Working in a team of translators, you learn a thing or two about other languages. One of them: how to shorten your texts. German translations from English, just like French translations, Spanish translations, Italian translations, etc. are usually much longer than the English text. That’s just the way it is. Here are four ways translators and proofreaders deal with that:
#1 Remove superfluous words
This is especially useful when translating English to French, Spanish, Italian, or Portuguese. Latin languages use prepositions to connect nouns. English doesn’t. Let’s have a look at the translation for “Intel Lab” and “Game Browser”:
Not only are the translated words longer, there are more of them. One thing that’s often done in video game translations is removing the prepositions. Here, that means getting rid of “de/di”. It’s not as good as the original translations, but it saves some space.
The picture above shows a great example of it. You can see how some sentences include the prepositions: “Vitesse de projectile”, “Bonus d’évasion” (projectile speed, escape bonus). But one omits it: “Piercing range bonus” is just “Bonus Portée perforation”. Looking at the capitalization of “Portée”, it might be because of a compound string. More likely though, it’s to avoid cut-offs or overlapping issues with the stats on the right.
But that’s not the only thing the proofreader did to shorten the text. Did you spot that?
#2 Shorten with ellipses and full stops
Going back to our “intel lab” translation, we can see just how much longer the translation is in every language. A quick an easy way to make the text much shorter is to use abbreviations. It doesn’t even have to be official abbreviations. Just pick a word that’s easily recognizable, and make it shorter.
In the picture above, the word was “Defense” (which you can shorten as “Def.”) In this context, users will know what it’s about. We talked about it for “Main Menu” before, sometimes shortened as “Menu princ.” instead of “Menu principal” in French.
The alternative is to use ellipses at the end of the phrase. You can set it up to automatically implement this once a certain character limit is reached. This is what has been done in this game lobby:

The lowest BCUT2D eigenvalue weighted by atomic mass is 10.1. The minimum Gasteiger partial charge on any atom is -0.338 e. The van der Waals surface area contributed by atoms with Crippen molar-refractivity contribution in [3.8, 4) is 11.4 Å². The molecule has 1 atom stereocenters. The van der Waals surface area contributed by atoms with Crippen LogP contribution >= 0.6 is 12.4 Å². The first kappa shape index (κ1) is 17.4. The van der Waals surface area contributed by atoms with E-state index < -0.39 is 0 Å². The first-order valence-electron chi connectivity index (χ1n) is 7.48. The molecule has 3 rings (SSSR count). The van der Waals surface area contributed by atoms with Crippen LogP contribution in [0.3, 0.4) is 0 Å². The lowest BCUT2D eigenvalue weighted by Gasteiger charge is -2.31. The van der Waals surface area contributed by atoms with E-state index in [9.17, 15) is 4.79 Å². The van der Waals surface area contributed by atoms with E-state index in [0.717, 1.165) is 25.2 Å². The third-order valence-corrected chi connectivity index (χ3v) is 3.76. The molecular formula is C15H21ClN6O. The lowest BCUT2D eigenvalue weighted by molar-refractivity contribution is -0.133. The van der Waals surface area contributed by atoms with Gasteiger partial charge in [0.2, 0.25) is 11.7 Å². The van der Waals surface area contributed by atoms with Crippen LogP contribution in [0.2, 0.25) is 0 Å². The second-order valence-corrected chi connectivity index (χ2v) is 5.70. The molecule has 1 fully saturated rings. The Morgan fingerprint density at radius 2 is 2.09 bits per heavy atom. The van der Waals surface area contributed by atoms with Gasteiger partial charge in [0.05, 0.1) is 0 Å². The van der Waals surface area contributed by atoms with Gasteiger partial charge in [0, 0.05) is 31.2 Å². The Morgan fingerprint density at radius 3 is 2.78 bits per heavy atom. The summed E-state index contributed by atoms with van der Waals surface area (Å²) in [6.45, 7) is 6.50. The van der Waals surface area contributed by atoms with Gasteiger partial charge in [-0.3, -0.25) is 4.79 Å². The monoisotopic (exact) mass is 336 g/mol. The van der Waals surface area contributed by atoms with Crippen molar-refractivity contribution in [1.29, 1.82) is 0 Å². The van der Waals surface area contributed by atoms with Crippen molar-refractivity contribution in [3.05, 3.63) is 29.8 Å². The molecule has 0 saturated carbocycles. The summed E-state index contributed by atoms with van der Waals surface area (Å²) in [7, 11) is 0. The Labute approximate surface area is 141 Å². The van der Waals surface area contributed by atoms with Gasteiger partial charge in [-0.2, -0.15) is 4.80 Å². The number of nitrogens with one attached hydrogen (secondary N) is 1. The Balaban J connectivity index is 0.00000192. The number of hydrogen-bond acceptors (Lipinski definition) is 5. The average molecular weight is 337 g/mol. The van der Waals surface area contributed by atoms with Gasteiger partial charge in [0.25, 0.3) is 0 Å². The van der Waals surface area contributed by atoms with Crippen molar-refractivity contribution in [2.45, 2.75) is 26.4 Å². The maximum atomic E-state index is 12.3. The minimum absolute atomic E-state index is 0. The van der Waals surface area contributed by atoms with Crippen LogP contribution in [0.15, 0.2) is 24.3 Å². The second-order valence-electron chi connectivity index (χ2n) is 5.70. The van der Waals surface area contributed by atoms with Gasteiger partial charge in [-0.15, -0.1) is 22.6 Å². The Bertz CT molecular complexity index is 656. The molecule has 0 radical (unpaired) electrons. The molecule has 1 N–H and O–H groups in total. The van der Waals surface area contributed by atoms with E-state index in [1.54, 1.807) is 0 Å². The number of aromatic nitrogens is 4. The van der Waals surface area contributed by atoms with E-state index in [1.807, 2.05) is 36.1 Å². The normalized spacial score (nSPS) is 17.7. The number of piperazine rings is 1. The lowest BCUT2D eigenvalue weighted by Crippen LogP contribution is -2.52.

“But this makes games ugly”
Ellipses and abbreviations are a quick and easy fix for cut-offs. However, sometimes clients favored other solutions. It was time for translators to get creative.
#3 Paraphrase and reformualte
Arguably the hardest, yet most satisfying option when done right. All recruitment tests for translators should include a question like: “Shorten this text as much as possible without losing any meaning”.
Of course, it’s easier to do it with longer texts. You can find new formulations or new vocabulary that easily replace the original translation. Do you need to spell out “veterinarian” when “vet” does the job?
The same goes for long paragraphs. Sometimes you can still capture every detail of the source text and stay economical. Sometimes you can’t, so you go to the next strategy:
#4 Get the essence of the message
When that translated text just won’t fit, you need to ask yourself: “Is this essential information for the user?”. If yes, keep it. If not, start cutting. Go through the whole text and prioritize the content users will see.
Take a look at this text box:
- The translation does not need to be word for word. You can capture the essence of the message in completely different words if that’s what you need.
- Important information can be classified in a few points: The Earth is mostly water, it’s chaos out there, and two forces are opposed (you are one of them). You can omit the rest and the player will still understand the premice of the game.
Thankfully, the text box looks big enough to fit even a German translation. There might be no need to shorten the text at all. A little bit of QA will tell though.
Bonus way: Dynamic font resizing
This is what you do when you have developers working for you. It does not always work. Sometimes the text will shrink to an unreadable size. But other times, well, translators can stay close to the source text while the text suffers no loss or paraphrasing. Here are some examples to illustrate this:
These are four strategies we use a lot in proofreading and QA. You can shorten almost any text with them.
What strategies do you use in your work? Forward slashes? Mention them in the comments!